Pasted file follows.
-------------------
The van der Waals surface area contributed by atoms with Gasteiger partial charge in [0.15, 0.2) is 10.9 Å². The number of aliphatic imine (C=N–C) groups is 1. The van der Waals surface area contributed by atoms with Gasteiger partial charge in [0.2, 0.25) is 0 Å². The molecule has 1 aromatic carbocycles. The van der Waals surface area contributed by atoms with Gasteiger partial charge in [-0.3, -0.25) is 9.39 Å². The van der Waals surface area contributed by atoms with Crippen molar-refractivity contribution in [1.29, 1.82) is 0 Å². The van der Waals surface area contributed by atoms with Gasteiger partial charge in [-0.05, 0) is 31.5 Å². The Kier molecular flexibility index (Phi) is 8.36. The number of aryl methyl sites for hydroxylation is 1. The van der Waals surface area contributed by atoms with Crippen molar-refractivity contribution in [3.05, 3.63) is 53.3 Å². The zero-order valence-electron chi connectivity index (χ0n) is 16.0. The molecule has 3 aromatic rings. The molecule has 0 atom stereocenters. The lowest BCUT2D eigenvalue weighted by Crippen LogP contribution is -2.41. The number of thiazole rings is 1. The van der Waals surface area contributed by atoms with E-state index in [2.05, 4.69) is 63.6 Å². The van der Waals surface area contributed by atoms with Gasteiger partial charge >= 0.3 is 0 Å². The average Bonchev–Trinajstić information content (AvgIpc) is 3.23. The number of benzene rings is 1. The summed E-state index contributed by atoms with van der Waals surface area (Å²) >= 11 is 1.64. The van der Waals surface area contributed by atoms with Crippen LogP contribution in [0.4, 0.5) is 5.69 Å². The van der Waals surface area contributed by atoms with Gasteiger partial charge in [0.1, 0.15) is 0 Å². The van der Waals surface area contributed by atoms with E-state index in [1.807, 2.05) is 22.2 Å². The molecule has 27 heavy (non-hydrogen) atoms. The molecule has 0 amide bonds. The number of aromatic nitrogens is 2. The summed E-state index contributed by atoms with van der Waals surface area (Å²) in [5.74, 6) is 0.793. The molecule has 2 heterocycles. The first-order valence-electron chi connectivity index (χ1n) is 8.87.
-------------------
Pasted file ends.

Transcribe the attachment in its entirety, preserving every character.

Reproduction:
The van der Waals surface area contributed by atoms with Gasteiger partial charge in [0.15, 0.2) is 10.9 Å². The number of aliphatic imine (C=N–C) groups is 1. The van der Waals surface area contributed by atoms with Gasteiger partial charge in [0.2, 0.25) is 0 Å². The molecule has 1 aromatic carbocycles. The van der Waals surface area contributed by atoms with Gasteiger partial charge in [-0.3, -0.25) is 9.39 Å². The van der Waals surface area contributed by atoms with Crippen molar-refractivity contribution in [1.29, 1.82) is 0 Å². The van der Waals surface area contributed by atoms with Gasteiger partial charge in [-0.05, 0) is 31.5 Å². The Kier molecular flexibility index (Phi) is 8.36. The number of aryl methyl sites for hydroxylation is 1. The van der Waals surface area contributed by atoms with Crippen molar-refractivity contribution in [3.05, 3.63) is 53.3 Å². The zero-order valence-electron chi connectivity index (χ0n) is 16.0. The molecule has 3 aromatic rings. The molecule has 0 atom stereocenters. The lowest BCUT2D eigenvalue weighted by Crippen LogP contribution is -2.41. The number of thiazole rings is 1. The van der Waals surface area contributed by atoms with E-state index in [2.05, 4.69) is 63.6 Å². The van der Waals surface area contributed by atoms with Gasteiger partial charge >= 0.3 is 0 Å². The average Bonchev–Trinajstić information content (AvgIpc) is 3.23. The number of benzene rings is 1. The summed E-state index contributed by atoms with van der Waals surface area (Å²) >= 11 is 1.64. The van der Waals surface area contributed by atoms with Crippen LogP contribution in [0.4, 0.5) is 5.69 Å². The van der Waals surface area contributed by atoms with Gasteiger partial charge in [0.1, 0.15) is 0 Å². The van der Waals surface area contributed by atoms with E-state index in [1.807, 2.05) is 22.2 Å². The molecule has 27 heavy (non-hydrogen) atoms. The molecule has 0 amide bonds. The number of aromatic nitrogens is 2. The summed E-state index contributed by atoms with van der Waals surface area (Å²) in [5.74, 6) is 0.793. The molecule has 2 heterocycles. The first-order valence-electron chi connectivity index (χ1n) is 8.87.